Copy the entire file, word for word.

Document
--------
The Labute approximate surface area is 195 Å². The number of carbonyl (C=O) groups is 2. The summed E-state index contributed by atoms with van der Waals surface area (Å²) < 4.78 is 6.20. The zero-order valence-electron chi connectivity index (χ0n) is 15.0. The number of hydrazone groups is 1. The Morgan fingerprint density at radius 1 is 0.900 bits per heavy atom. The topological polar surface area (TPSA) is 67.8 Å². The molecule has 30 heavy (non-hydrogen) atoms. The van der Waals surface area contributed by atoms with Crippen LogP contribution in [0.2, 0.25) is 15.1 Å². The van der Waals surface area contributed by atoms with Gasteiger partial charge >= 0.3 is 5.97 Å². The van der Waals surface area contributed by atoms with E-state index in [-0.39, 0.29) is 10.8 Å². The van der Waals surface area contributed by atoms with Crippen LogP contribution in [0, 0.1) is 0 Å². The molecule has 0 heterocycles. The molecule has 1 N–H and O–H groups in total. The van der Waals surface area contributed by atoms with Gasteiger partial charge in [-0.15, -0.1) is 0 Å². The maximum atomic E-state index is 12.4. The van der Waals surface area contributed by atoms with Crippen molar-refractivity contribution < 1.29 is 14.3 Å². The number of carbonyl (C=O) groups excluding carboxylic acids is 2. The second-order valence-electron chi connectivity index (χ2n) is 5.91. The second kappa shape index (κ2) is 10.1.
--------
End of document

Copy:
The Labute approximate surface area is 195 Å². The number of carbonyl (C=O) groups is 2. The summed E-state index contributed by atoms with van der Waals surface area (Å²) < 4.78 is 6.20. The zero-order valence-electron chi connectivity index (χ0n) is 15.0. The number of hydrazone groups is 1. The Morgan fingerprint density at radius 1 is 0.900 bits per heavy atom. The topological polar surface area (TPSA) is 67.8 Å². The molecule has 30 heavy (non-hydrogen) atoms. The van der Waals surface area contributed by atoms with Crippen LogP contribution in [0.2, 0.25) is 15.1 Å². The van der Waals surface area contributed by atoms with Gasteiger partial charge >= 0.3 is 5.97 Å². The van der Waals surface area contributed by atoms with E-state index in [-0.39, 0.29) is 10.8 Å². The van der Waals surface area contributed by atoms with Crippen LogP contribution in [0, 0.1) is 0 Å². The molecule has 0 heterocycles. The molecule has 1 N–H and O–H groups in total. The van der Waals surface area contributed by atoms with Gasteiger partial charge in [-0.15, -0.1) is 0 Å². The maximum atomic E-state index is 12.4. The van der Waals surface area contributed by atoms with Crippen molar-refractivity contribution < 1.29 is 14.3 Å². The number of carbonyl (C=O) groups excluding carboxylic acids is 2. The second-order valence-electron chi connectivity index (χ2n) is 5.91. The second kappa shape index (κ2) is 10.1.